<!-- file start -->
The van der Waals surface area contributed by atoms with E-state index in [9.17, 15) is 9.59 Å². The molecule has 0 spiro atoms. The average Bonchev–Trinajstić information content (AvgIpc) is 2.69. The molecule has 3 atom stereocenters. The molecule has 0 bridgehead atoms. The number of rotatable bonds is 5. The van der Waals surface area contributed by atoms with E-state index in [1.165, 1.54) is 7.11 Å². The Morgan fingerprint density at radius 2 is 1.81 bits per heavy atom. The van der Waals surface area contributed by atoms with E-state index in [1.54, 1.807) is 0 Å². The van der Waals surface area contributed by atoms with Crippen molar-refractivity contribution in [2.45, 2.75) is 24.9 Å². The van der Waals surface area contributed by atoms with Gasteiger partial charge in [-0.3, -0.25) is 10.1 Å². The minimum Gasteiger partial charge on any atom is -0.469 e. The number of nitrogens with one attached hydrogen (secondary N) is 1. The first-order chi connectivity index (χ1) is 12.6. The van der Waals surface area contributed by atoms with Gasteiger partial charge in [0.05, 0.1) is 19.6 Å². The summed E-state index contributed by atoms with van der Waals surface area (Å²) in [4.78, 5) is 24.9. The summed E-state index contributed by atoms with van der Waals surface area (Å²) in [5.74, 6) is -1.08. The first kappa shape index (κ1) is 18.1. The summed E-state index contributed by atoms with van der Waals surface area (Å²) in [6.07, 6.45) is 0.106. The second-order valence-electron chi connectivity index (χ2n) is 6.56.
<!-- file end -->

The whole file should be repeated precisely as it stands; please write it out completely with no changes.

The van der Waals surface area contributed by atoms with E-state index in [9.17, 15) is 9.59 Å². The molecule has 0 spiro atoms. The average Bonchev–Trinajstić information content (AvgIpc) is 2.69. The molecule has 3 atom stereocenters. The molecule has 0 bridgehead atoms. The number of rotatable bonds is 5. The van der Waals surface area contributed by atoms with E-state index in [1.165, 1.54) is 7.11 Å². The Morgan fingerprint density at radius 2 is 1.81 bits per heavy atom. The van der Waals surface area contributed by atoms with E-state index in [1.54, 1.807) is 0 Å². The van der Waals surface area contributed by atoms with Crippen molar-refractivity contribution in [2.45, 2.75) is 24.9 Å². The van der Waals surface area contributed by atoms with Gasteiger partial charge in [-0.3, -0.25) is 10.1 Å². The minimum Gasteiger partial charge on any atom is -0.469 e. The number of nitrogens with one attached hydrogen (secondary N) is 1. The first-order chi connectivity index (χ1) is 12.6. The van der Waals surface area contributed by atoms with Gasteiger partial charge in [0.05, 0.1) is 19.6 Å². The summed E-state index contributed by atoms with van der Waals surface area (Å²) in [4.78, 5) is 24.9. The summed E-state index contributed by atoms with van der Waals surface area (Å²) in [5.74, 6) is -1.08. The first kappa shape index (κ1) is 18.1. The summed E-state index contributed by atoms with van der Waals surface area (Å²) in [6.07, 6.45) is 0.106. The second-order valence-electron chi connectivity index (χ2n) is 6.56.